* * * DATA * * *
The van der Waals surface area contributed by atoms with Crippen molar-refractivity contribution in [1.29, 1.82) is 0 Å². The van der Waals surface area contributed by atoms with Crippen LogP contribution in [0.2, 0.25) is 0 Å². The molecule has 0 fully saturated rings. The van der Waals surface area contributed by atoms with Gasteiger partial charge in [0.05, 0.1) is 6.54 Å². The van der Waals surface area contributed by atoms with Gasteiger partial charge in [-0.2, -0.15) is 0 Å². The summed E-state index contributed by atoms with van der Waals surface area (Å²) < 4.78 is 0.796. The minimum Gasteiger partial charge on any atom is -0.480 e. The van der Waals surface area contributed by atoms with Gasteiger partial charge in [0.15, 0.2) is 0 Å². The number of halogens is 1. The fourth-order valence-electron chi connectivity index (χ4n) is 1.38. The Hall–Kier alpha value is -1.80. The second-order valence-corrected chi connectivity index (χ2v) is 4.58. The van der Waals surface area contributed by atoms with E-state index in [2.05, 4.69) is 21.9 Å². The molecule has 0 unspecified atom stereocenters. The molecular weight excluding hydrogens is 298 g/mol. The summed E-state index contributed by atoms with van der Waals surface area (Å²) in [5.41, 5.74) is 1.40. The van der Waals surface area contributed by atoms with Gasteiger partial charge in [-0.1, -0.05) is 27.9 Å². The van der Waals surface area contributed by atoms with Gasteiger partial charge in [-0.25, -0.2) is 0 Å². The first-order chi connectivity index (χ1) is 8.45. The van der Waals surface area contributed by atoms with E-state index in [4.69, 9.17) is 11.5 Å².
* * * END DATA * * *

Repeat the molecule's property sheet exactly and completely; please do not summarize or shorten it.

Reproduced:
The van der Waals surface area contributed by atoms with Crippen molar-refractivity contribution in [1.29, 1.82) is 0 Å². The van der Waals surface area contributed by atoms with Crippen LogP contribution in [0.2, 0.25) is 0 Å². The molecule has 0 fully saturated rings. The van der Waals surface area contributed by atoms with Gasteiger partial charge in [0.05, 0.1) is 6.54 Å². The van der Waals surface area contributed by atoms with Gasteiger partial charge in [-0.2, -0.15) is 0 Å². The summed E-state index contributed by atoms with van der Waals surface area (Å²) < 4.78 is 0.796. The minimum Gasteiger partial charge on any atom is -0.480 e. The van der Waals surface area contributed by atoms with Gasteiger partial charge in [0.15, 0.2) is 0 Å². The number of halogens is 1. The fourth-order valence-electron chi connectivity index (χ4n) is 1.38. The Hall–Kier alpha value is -1.80. The second-order valence-corrected chi connectivity index (χ2v) is 4.58. The van der Waals surface area contributed by atoms with E-state index in [2.05, 4.69) is 21.9 Å². The molecule has 0 unspecified atom stereocenters. The molecular weight excluding hydrogens is 298 g/mol. The summed E-state index contributed by atoms with van der Waals surface area (Å²) in [5.41, 5.74) is 1.40. The van der Waals surface area contributed by atoms with Gasteiger partial charge in [-0.1, -0.05) is 27.9 Å². The van der Waals surface area contributed by atoms with Gasteiger partial charge in [-0.25, -0.2) is 0 Å². The first-order chi connectivity index (χ1) is 8.45. The van der Waals surface area contributed by atoms with E-state index in [4.69, 9.17) is 11.5 Å².